# 19.8: Energy Stored in Capacitors

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Most of us have seen dramatizations in which medical personnel use a **defibrillator** to pass an electric current through a patient’s heart to get it to beat normally. (Review Figure \(\PageIndex{1}\).) Often realistic in detail, the person applying the shock directs another person to “make it 400 joules this time.” The energy delivered by the defibrillator is stored in a capacitor and can be adjusted to fit the situation. SI units of joules are often employed. Less dramatic is the use of capacitors in microelectronics, such as certain handheld calculators, to supply energy when batteries are charged. (See Figure \(\PageIndex{1}\).) Capacitors are also used to supply energy for flash lamps on cameras.

**Figure \(\PageIndex{1}\):** Energy stored in the large capacitor is used to preserve the memory of an electronic calculator when its batteries are charged. (credit: Kucharek, Wikimedia Commons)

Energy stored in a capacitor is electrical potential energy, and it is thus related to the charge \(Q\) and voltage \(V\) on the capacitor. We must be careful when applying the equation for electrical potential energy \(\Delta \mathrm{PE}=q\Delta V\) to a capacitor. Remember that \(\Delta \mathrm{PE}\) is the potential energy of a charge \(q\) going through a voltage \(\Delta V\). But the capacitor starts with zero voltage and gradually comes up to its full voltage as it is charged. The first charge placed on a capacitor experiences a change in voltage \(\Delta V=0\), since the capacitor has zero voltage when uncharged. The final charge placed on a capacitor experiences \(\Delta V=V\), since the capacitor now has its full voltage \(V\) on it. The average voltage on the capacitor during the charging process is \(V/2\), and so the average voltage experienced by the full charge \(q\) is \(V/2\). Thus the energy stored in a capacitor, \(E_{\mathrm{cap}}\), is

\[E_{\mathrm{cap}}=\dfrac{QV}{2},\]

where \(Q\) is the charge on a capacitor with a voltage \(V\) applied. (Note that the energy is not \(QV\), but \(QV/2\).) Charge and voltage are related to the capacitance \(C\) of a capacitor by \(Q=CV\), and so the expression for \(E_{\mathrm{cap}}\) can be algebraically manipulated into three equivalent expressions:

\[E_{\mathrm{cap}}=\dfrac{QV}{2}=\dfrac{CV_{2}}{2}=\dfrac{Q^{2}}{2C},\]

where \(Q\) is the charge and \(V\) the voltage on a capacitor \(C\). The energy is in joules for a charge in coulombs, voltage in volts, and capacitance in farads.

ENERGY STORED IN CAPACITORS

The energy stored in a capacitor can be expressed in three ways:

\[E_{\mathrm{cap}}=\dfrac{QV}{2}=\dfrac{CV^{2}}{2}=\dfrac{Q^{2}}{2C},\]

where \(Q\) is the charge, \(V\) is the voltage, and \(C\) is the capacitance of the capacitor. The energy is in joules for a charge in coulombs, voltage in volts, and capacitance in farads.

In a defibrillator, the delivery of a large charge in a short burst to a set of paddles across a person’s chest can be a lifesaver. The person’s heart attack might have arisen from the onset of fast, irregular beating of the heart—cardiac or ventricular fibrillation. The application of a large shock of electrical energy can terminate the arrhythmia and allow the body’s pacemaker to resume normal patterns. Today it is common for ambulances to carry a defibrillator, which also uses an electrocardiogram to analyze the patient’s heartbeat pattern. Automated external defibrillators (AED) are found in many public places (Figure \(\PageIndex{2}\)). These are designed to be used by lay persons. The device automatically diagnoses the patient’s heart condition and then applies the shock with appropriate energy and waveform. CPR is recommended in many cases before use of an AED.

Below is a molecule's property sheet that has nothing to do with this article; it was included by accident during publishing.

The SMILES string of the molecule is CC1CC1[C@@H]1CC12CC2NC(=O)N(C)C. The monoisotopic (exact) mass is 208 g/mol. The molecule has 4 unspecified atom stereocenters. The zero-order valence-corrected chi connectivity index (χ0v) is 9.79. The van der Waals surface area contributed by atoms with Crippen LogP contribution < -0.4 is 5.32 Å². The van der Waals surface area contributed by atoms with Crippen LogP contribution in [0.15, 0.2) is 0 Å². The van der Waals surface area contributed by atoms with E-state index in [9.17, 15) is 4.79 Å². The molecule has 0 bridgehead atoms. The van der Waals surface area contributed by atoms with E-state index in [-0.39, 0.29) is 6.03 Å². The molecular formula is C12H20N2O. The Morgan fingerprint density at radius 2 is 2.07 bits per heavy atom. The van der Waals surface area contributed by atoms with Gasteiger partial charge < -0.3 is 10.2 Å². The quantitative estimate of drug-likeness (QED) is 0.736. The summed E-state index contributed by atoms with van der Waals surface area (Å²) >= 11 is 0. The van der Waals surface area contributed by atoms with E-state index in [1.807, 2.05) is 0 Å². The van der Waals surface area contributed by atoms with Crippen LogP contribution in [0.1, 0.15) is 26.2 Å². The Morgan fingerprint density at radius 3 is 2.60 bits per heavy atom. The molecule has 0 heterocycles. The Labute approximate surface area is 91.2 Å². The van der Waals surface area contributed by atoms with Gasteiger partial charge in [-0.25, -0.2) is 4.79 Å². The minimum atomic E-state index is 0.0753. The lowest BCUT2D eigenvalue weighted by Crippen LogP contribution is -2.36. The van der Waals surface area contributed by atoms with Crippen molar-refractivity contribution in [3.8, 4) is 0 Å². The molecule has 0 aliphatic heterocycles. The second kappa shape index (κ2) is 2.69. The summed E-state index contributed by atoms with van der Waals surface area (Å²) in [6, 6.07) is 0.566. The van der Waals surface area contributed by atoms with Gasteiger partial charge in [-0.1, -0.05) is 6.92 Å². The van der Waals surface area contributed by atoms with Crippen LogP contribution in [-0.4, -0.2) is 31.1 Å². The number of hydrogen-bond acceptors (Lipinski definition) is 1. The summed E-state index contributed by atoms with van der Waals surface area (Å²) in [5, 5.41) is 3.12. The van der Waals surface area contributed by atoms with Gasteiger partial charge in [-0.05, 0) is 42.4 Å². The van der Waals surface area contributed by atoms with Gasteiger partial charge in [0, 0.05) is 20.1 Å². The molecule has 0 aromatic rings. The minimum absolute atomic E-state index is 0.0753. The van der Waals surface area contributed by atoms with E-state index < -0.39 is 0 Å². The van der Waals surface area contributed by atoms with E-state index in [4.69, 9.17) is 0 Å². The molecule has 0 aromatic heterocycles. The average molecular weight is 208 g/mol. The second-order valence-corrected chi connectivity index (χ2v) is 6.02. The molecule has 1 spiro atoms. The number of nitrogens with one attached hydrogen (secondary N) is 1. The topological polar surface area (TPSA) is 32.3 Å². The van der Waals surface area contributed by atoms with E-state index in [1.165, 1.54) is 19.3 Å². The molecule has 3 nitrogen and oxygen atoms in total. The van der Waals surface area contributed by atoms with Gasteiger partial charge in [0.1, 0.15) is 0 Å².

**Figure \(\PageIndex{2}\): **Automated external defibrillators are found in many public places. These portable units provide verbal instructions for use in the important first few minutes for a person suffering a cardiac attack. (credit: Owain Davies, Wikimedia Commons)

Example \(\PageIndex{1}\): Capacitance in a Heart Defibrillator

A heart defibrillator delivers \(4.00\times 10^{2}\mathrm{J}\) of energy by discharging a capacitor initially at \(1.00\times 10^{4}\mathrm{V}\). What is its capacitance?

**Strategy**

We are given \(E_{\mathrm{cap}}\) and \(V\), and we are asked to find the capacitance \(C\). Of the three expressions in the equation for \(E_{\mathrm{cap}}\), the most convenient relationship is

\[E_{\mathrm{cap}}=\dfrac{CV^{2}}{2}.\]

**Solution**

Solving this expression for \(C\) and entering the given values yields

\[C=\dfrac{2E_{\mathrm{cap}}}{V^{2}}=\dfrac{2(4.00\times 10^{2}\mathrm{J})}{(1.00\times 10^{4}V)^{2}}=8.00\times 10^{-6}\mathrm{F}\]

\[=8.00\mu \mathrm{F}.\]

**Discussion**

This is a fairly large, but manageable, capacitance at \(1.00\times 10^{4}\mathrm{V}\).

# Summary

- Capacitors are used in a variety of devices, including defibrillators, microelectronics such as calculators, and flash lamps, to supply energy.
- The energy stored in a capacitor can be expressed in three ways: \(E_{\mathrm{cap}}=\dfrac{QV}{2}=\dfrac{CV^{2}}{2}=\dfrac{Q^{2}}{2C},\) where \(Q\) is the charge, \(V\) is the voltage, and \(C\) is the capacitance of the capacitor. The energy is in joules when the charge is in coulombs, voltage is in volts, and capacitance is in farads.

# Glossary

**defibrillator**- a machine used to provide an electrical shock to a heart attack victim's heart in order to restore the heart's normal rhythmic pattern

# Contributors

Paul Peter Urone (Professor Emeritus at California State University, Sacramento) and Roger Hinrichs (State University of New York, College at Oswego) with Contributing Authors: Kim Dirks (University of Auckland) and Manjula Sharma (University of Sydney). This work is licensed by OpenStax University Physics under a Creative Commons Attribution License (by 4.0).